This book looks at one of the most pressing issues facing the six oil kingdoms of the Gulf, Saudi Arabia, the United Arab Emirates, Kuwait, Qatar, Oman and Bahrain: the challenge to their prosperity, stability and way of life because of unrestricted energy consumption. The discovery of oil and natural gas transformed these six monarchies from the poorest backwaters of the world in the 1930s to some of the richest societies by the 1980s. The book traces this transformation, and then examines the pressures and challenges that this new lifestyle created, and how the six countries dealt with them.
Energy Kingdoms is a concise book which stays close to its subject matter of energy policies and demand distortions. Jim Krane, a former journalist and currently the Wallace S. Wilson Fellow for Energy Studies at Rice University’s Baker Institute for Public Policy, cites extensive data to support his arguments. He also steers clear of geopolitics, a common trap into which books dealing with this region fall.
Despite the transformation in living standards, the ruling structure of these countries has remained largely unchanged. They are still monarchies, with the king exercising supreme power, and, as the author points out, unique even in West Asia, because all around them, revolutionary regimes and dictatorships have replaced kings, such as in Yemen, Iraq, Iran, Egypt and Libya, often with disastrous results.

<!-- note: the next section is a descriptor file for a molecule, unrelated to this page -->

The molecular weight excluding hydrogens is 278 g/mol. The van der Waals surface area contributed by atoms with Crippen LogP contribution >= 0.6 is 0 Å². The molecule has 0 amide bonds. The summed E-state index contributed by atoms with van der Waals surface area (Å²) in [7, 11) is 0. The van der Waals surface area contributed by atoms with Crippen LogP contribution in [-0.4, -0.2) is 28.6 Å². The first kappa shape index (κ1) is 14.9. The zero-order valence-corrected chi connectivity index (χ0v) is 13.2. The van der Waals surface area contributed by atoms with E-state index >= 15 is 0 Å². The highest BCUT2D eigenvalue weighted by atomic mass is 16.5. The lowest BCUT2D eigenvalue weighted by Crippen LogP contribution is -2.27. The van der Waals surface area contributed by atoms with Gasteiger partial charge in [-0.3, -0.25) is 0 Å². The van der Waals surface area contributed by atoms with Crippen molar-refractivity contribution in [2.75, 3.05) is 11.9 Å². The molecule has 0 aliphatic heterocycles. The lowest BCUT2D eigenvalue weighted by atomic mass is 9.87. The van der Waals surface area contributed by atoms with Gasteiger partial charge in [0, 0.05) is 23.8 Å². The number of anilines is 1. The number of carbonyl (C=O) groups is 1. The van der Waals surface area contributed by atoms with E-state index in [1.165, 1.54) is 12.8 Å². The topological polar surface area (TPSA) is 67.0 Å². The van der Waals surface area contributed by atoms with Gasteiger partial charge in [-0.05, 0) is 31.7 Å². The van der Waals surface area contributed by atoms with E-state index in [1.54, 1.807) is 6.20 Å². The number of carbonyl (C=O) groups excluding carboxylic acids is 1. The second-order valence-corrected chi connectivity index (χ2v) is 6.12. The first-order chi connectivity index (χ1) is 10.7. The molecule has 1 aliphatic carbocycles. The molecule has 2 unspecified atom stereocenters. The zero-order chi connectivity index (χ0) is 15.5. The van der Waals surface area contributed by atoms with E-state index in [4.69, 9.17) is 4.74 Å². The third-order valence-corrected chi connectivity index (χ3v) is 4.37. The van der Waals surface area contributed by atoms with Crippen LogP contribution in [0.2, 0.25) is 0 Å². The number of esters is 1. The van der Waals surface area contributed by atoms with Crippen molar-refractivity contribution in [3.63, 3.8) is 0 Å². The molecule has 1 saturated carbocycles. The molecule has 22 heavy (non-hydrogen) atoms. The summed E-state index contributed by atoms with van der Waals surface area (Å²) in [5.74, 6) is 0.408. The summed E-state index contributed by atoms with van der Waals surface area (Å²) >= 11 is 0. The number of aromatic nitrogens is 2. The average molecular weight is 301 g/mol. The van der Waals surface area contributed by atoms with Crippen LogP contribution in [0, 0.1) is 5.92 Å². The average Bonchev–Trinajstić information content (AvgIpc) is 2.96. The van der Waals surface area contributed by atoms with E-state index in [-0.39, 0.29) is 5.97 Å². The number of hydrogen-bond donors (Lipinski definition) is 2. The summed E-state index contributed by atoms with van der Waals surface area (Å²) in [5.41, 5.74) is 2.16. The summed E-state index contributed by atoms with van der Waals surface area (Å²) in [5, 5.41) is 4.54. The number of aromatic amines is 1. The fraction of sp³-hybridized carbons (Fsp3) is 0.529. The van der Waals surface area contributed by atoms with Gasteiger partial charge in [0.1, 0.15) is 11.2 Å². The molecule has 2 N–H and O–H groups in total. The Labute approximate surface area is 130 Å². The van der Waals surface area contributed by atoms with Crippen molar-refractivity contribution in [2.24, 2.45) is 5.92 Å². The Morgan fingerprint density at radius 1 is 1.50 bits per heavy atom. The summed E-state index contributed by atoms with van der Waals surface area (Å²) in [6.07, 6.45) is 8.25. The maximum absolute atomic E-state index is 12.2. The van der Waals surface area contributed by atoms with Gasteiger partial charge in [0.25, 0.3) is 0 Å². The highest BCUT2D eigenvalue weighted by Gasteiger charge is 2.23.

Krane explains in 172 compact pages how oil wealth has been one of the factors that enabled the Gulf Cooperation Council (GCC) monarchies to survive: they have been regarded as Rentier States. According to the Rentier State theory, because of oil wealth, the rulers didn’t require taxes from citizens. Rather, these were ‘allocative economies’, distributing the oil wealth that flowed in from overseas in the form of welfare and subsidies. Popular wisdom suggests that this has been the unwritten contract in the Gulf states: that as long as the population received a generous share of the oil wealth, ruling would be left to the rulers.
However, this contract started to fray due to a manifold increase in population and consumption of resources. By the 1980s, these countries were consuming large amounts of the same resource, oil, on whose export their prosperity rested. As the government subsidised energy consumption heavily, there was no incentive to use it efficiently. This translated into large mansions which required air-conditioning (subsidised) and fresh water (produced at a high cost via desalination, which was also subsidised), locking in high-energy consumption. People’s habits also tended towards wastefulness – air-conditioning left switched on in houses even when the owner was on vacation, cars left with engines running while parked to keep them cool, as the author found during his own stay in the Gulf. Such habits are unheard of anywhere else in the world.
The distortions in prices were so large that diesel fuel sold in Saudi Arabia was being smuggled from Turkey to other countries in the region for resale at a profit, Krane writes. For Saudi Arabia, this translated to almost 3 million barrels, or 30% of its oil production, being consumed domestically.